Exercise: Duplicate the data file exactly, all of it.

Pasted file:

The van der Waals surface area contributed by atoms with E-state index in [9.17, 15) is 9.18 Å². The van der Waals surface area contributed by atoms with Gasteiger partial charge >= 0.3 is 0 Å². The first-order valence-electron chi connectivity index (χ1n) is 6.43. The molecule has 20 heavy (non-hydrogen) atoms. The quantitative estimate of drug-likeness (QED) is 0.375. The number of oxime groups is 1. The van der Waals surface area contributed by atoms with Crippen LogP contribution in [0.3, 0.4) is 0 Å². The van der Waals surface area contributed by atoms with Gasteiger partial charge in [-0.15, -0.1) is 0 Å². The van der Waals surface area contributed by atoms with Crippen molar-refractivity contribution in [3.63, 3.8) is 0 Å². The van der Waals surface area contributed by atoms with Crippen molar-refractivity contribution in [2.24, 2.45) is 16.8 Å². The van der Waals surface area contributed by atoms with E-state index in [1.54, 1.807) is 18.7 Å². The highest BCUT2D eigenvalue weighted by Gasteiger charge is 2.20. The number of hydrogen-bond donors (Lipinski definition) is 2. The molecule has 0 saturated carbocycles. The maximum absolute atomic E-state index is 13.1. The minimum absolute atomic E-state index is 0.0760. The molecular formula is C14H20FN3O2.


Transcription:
The van der Waals surface area contributed by atoms with E-state index in [9.17, 15) is 9.18 Å². The van der Waals surface area contributed by atoms with Gasteiger partial charge >= 0.3 is 0 Å². The first-order valence-electron chi connectivity index (χ1n) is 6.43. The molecule has 20 heavy (non-hydrogen) atoms. The quantitative estimate of drug-likeness (QED) is 0.375. The number of oxime groups is 1. The van der Waals surface area contributed by atoms with Crippen LogP contribution in [0.3, 0.4) is 0 Å². The van der Waals surface area contributed by atoms with Gasteiger partial charge in [-0.15, -0.1) is 0 Å². The van der Waals surface area contributed by atoms with Crippen molar-refractivity contribution in [3.63, 3.8) is 0 Å². The van der Waals surface area contributed by atoms with Crippen molar-refractivity contribution in [2.24, 2.45) is 16.8 Å². The van der Waals surface area contributed by atoms with E-state index in [1.54, 1.807) is 18.7 Å². The highest BCUT2D eigenvalue weighted by Gasteiger charge is 2.20. The number of hydrogen-bond donors (Lipinski definition) is 2. The molecule has 0 saturated carbocycles. The maximum absolute atomic E-state index is 13.1. The minimum absolute atomic E-state index is 0.0760. The molecular formula is C14H20FN3O2.